I think we certainly have had a culture within our business of taking that approach, because we've seen the value of you know, when you get good people, you hold on to them tightly, and you don't allow them to go anywhere else. And the only way you're going to do that is to give them a rich career path as they progress through the organization. Do we see evidence? Well, of course, you know, consulting engineering generally would be would be in that space, because it's not a very big industry, you know, so it's, it can't be too transactional in nature, and just say, We're breaking into a job and you're going again, and six months, and that comes back to bite you eventually because the the pool of talent out there isn't isn't that big.

Dusty Rhodes  8:02 

So these are the kinds of considerations because we all think about personal development and and, and training and, and further education, because we want to go up, you are up, you're at the top, when you're looking back down at the people who are coming behind you. I did what kind of things are you thinking about when you're thinking about personal development,

Ciaran McGovern  8:21 

one of the things we've really focused on in the last while and in my role as MD is to make sure the business is is looking closely at what is particular leadership development in particular. And that can be development in the tech space or in the managerial space. So we've invested a lot of time and effort in that we use a model called decom, direction, competence, opportunity, motivation. So that just provides a framework within which you know, you take a structured approach to this. And here's the engineer coming out to me now, again, because everything has to be a series of channels through which you go or ones and zeros that have to be met. Some of the easy parts of that are the technical development, you know, what is the business need, in terms of the skills that are out there in the marketplace these days? Are the solutions that the clients need to have solved. But I think that the more difficult one might be, what are the interpersonal skills and communication skills and professional development requirements have an individual member of staff because engineers by their by their nature will see I don't know how many, you know, but typically are not good at putting ourselves out there and talking to people we're more than I think we're happier to be in the in the back office, crunching the numbers and, you know, making it happen quietly. So I'm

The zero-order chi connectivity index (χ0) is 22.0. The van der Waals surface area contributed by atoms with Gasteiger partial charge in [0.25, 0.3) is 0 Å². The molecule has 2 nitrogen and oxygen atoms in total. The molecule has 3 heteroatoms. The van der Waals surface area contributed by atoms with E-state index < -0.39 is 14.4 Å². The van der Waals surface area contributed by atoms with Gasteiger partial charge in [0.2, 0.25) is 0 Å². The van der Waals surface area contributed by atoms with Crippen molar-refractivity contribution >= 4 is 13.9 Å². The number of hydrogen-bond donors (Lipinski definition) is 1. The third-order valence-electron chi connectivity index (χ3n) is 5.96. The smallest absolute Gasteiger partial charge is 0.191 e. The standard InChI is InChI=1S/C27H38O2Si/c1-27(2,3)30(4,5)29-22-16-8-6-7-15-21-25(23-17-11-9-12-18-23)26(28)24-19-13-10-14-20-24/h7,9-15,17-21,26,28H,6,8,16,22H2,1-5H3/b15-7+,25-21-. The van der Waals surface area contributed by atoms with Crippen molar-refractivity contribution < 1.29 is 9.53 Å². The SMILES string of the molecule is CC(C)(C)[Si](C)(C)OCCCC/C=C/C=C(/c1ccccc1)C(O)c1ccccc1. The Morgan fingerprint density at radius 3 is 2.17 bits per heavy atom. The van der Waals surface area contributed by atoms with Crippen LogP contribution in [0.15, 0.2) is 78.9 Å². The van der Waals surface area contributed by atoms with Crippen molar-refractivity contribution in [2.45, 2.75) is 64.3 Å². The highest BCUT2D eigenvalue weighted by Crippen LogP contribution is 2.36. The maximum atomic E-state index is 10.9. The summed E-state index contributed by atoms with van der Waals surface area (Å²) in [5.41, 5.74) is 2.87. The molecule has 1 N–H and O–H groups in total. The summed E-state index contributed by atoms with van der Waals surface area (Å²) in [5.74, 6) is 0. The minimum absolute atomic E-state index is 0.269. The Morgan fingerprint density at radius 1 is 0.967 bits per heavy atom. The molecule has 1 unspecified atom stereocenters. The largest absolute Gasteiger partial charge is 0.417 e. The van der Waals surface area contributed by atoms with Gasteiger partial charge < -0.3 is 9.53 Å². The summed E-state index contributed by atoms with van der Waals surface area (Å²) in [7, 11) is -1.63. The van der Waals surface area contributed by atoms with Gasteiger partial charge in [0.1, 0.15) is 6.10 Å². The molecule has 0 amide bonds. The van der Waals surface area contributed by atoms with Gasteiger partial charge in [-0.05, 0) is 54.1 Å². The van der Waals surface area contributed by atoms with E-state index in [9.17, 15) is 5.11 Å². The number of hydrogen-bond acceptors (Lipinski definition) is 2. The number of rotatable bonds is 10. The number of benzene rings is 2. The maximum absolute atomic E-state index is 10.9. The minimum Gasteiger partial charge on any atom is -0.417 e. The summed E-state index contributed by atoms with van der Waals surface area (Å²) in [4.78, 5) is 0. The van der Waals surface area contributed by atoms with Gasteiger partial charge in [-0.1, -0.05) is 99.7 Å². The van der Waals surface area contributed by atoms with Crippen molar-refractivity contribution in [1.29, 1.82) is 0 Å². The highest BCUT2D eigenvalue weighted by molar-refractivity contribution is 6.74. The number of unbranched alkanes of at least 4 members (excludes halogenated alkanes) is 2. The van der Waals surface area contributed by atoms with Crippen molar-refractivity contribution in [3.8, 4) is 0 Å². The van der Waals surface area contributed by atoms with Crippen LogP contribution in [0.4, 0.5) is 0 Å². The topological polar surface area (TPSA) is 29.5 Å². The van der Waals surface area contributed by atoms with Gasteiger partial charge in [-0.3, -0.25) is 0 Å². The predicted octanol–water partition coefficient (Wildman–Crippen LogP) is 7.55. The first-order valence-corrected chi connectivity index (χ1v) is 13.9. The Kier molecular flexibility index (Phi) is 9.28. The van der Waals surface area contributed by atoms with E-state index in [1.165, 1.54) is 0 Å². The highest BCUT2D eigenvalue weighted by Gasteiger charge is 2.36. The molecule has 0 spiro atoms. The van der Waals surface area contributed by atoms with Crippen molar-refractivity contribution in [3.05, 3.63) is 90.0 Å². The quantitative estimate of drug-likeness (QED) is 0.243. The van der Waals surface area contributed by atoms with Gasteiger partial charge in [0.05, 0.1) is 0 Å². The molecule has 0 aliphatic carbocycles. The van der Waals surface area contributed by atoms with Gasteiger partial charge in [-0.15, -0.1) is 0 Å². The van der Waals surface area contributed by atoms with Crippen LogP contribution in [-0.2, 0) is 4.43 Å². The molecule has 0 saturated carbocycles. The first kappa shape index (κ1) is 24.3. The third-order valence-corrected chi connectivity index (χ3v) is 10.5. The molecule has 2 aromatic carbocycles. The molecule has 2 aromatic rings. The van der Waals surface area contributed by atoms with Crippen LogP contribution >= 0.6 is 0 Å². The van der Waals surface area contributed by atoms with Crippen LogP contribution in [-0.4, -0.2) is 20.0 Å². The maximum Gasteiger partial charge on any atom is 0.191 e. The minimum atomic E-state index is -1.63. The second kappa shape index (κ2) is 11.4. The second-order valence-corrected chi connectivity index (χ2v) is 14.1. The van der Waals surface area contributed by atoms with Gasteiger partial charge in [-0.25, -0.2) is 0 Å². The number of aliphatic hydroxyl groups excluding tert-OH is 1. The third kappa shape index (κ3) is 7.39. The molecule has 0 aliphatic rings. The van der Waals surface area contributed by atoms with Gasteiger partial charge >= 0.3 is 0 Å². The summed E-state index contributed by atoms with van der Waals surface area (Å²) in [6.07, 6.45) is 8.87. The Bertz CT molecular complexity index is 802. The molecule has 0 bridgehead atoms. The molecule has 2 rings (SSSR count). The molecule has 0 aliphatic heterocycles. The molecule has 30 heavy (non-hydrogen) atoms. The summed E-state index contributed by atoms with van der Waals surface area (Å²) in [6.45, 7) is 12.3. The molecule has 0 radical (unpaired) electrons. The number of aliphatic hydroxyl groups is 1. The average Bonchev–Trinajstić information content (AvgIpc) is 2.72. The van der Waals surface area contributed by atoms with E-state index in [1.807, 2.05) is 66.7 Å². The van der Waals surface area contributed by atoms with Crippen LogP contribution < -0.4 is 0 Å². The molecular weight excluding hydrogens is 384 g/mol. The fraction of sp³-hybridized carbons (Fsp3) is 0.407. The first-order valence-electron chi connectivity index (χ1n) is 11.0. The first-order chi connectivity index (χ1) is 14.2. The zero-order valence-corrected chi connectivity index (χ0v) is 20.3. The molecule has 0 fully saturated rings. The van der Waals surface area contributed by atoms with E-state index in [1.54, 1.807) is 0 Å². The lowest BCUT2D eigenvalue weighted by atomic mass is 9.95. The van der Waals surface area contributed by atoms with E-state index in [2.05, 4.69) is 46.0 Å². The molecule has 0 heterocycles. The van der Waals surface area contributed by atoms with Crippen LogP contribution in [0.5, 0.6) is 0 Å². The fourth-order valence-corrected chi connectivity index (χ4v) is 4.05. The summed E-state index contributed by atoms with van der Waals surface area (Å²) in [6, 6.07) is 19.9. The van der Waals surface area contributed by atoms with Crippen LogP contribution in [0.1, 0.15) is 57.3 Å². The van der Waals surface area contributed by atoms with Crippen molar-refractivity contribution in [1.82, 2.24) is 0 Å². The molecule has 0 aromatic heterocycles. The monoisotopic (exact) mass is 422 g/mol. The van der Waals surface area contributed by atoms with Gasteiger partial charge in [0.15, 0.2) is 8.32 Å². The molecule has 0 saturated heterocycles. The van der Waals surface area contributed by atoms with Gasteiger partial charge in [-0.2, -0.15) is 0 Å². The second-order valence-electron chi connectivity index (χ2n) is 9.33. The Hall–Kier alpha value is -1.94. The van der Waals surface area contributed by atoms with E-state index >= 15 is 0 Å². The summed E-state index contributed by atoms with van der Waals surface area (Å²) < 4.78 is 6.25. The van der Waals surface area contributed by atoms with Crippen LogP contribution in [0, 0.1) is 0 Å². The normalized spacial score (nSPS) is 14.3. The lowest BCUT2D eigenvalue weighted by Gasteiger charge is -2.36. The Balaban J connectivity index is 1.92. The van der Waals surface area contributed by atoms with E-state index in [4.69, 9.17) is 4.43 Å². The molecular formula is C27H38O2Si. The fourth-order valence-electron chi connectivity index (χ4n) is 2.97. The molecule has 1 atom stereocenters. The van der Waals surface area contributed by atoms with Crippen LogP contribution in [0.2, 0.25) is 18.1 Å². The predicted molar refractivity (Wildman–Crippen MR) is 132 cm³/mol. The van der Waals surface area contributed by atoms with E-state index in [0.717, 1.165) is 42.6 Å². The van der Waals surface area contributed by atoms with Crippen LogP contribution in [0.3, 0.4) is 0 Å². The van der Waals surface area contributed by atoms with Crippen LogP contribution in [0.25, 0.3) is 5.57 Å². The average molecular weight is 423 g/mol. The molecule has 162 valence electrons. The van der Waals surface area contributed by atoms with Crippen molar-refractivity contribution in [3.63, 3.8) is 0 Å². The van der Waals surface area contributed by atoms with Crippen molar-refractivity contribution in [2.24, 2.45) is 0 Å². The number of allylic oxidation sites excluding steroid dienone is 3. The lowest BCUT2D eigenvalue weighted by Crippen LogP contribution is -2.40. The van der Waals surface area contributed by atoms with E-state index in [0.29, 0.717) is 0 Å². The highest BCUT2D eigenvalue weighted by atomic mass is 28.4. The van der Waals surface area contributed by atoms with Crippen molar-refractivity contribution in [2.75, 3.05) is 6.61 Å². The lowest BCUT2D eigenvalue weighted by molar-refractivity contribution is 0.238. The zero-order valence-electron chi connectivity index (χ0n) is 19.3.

Dusty Rhodes  9:33 

just kind of wondering from your point of view, what would you consider the most important trends in engineering at the moment?

Ciaran McGovern  9:40 

Ireland just generally is a traditional, I suppose, what would you call it a whole hub and spoke system in terms of transport planning out there? Dublin have to center the hub and all the spokes emanating out from that, and I think we've had successive development plans that have looked at the need for balanced regional development, and I think that's really starting to come to the fore. particularly as we emerge from COVID. And we can see that as a nation, we don't all have to be sitting in an office these days, we can work remotely. So I think, to learn the lessons of COVID is really a trend or something that we probably all need to, to grasp. Things like the National Broadband scheme nationally, that's been rolled out at the moment, I know, there's been some that are very strong advocates for it, and maybe some, maybe don't quite see the benefit of it. But if we can get to a point where, you know, people can work locally, live locally, be part of the community, you know, rather than spending hours in a car commuting every day, you know that that is going to also feed the dynamic of promoting electric vehicles, you got to get rid of range anxiety, then you're not going to be so worried about having to commute for two hours a day. So these these things build on each other. So that balance regional development is certainly one that I think there's huge mileage for for the country to get his head around. What does the country

Dusty Rhodes  10:55 

need to do in order to do that regional development, because everything is very Dublin focused, and we've seen Dark plus, now they're extending it to the west of the city, they're talking about extending the trauma to the airport and anti sores. I'm beyond where do rural areas get a lock in? How should they be treated?

Ciaran McGovern  11:13 

Well, if you just if you think about the way we can work today, that we couldn't work four or five or 10 years ago, you and I are both virtual today, whereas 10 years ago, we might have actually had to sit down in a studio together to, to actually have this discussion. So why do we need to have all those people in, in, in cities per se, we really don't, you know, we can do an awful lot of the work we do more geographically balanced, a lot of what Ireland is doing these days is, is in the professional services sector. You know, if you take the company we have today as a professional services organization, we don't make widgets we sell people's time really is what we do. So our product doesn't need to be based in the center of Dublin or North Dublin or South Dublin even though we have geographical presence is there for our own staff, if you're always going to be thinking of investment planning around the next very large scale project around Dublin because that's where the centers of population are, your best return on investment is always going to be those because you already have the people there. So it's just about thinking of it more laterally around how to let people get on with what they need to do and reach regionally you know, they don't always need a huge amount of financial incentives they just need to give him the tools to get on with it and broadband is certainly one that'll that'll add that

Dusty Rhodes  12:35 

and what kind of other tools then that it needs to be given to live there like I'm what I'm thinking is if you had a large plot of land 100 kilometers away from a major city be that you know, kind of Dublin Galway, Limerick, cork wherever it's, it's in the middle of nowhere, shall we say, Okay, what would you do with that space in order to attract people to go